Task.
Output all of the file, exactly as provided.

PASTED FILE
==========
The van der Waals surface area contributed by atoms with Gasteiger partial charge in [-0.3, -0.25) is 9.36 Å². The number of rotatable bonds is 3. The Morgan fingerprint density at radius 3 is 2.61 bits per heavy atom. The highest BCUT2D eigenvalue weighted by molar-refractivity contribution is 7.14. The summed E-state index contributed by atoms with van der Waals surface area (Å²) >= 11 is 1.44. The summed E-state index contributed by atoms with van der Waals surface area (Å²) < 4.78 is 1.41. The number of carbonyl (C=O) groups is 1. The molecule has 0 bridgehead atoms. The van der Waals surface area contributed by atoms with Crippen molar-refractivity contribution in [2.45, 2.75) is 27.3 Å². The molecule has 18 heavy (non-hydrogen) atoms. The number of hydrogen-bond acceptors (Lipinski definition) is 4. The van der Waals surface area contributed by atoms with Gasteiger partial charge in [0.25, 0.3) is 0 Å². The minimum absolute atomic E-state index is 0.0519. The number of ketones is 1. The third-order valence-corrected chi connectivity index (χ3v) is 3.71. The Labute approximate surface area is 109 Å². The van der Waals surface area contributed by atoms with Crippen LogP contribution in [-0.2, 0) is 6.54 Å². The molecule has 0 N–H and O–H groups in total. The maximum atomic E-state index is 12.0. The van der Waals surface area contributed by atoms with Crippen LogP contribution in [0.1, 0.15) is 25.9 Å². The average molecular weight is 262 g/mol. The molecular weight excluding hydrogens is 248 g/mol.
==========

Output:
The van der Waals surface area contributed by atoms with Gasteiger partial charge in [-0.3, -0.25) is 9.36 Å². The number of rotatable bonds is 3. The Morgan fingerprint density at radius 3 is 2.61 bits per heavy atom. The highest BCUT2D eigenvalue weighted by molar-refractivity contribution is 7.14. The summed E-state index contributed by atoms with van der Waals surface area (Å²) >= 11 is 1.44. The summed E-state index contributed by atoms with van der Waals surface area (Å²) < 4.78 is 1.41. The number of carbonyl (C=O) groups is 1. The molecule has 0 bridgehead atoms. The van der Waals surface area contributed by atoms with Crippen molar-refractivity contribution in [2.45, 2.75) is 27.3 Å². The molecule has 18 heavy (non-hydrogen) atoms. The number of hydrogen-bond acceptors (Lipinski definition) is 4. The van der Waals surface area contributed by atoms with Gasteiger partial charge in [0.25, 0.3) is 0 Å². The minimum absolute atomic E-state index is 0.0519. The number of ketones is 1. The third-order valence-corrected chi connectivity index (χ3v) is 3.71. The Labute approximate surface area is 109 Å². The van der Waals surface area contributed by atoms with Crippen LogP contribution in [-0.2, 0) is 6.54 Å². The molecule has 0 N–H and O–H groups in total. The maximum atomic E-state index is 12.0. The van der Waals surface area contributed by atoms with Crippen LogP contribution in [0.1, 0.15) is 25.9 Å². The average molecular weight is 262 g/mol. The molecular weight excluding hydrogens is 248 g/mol.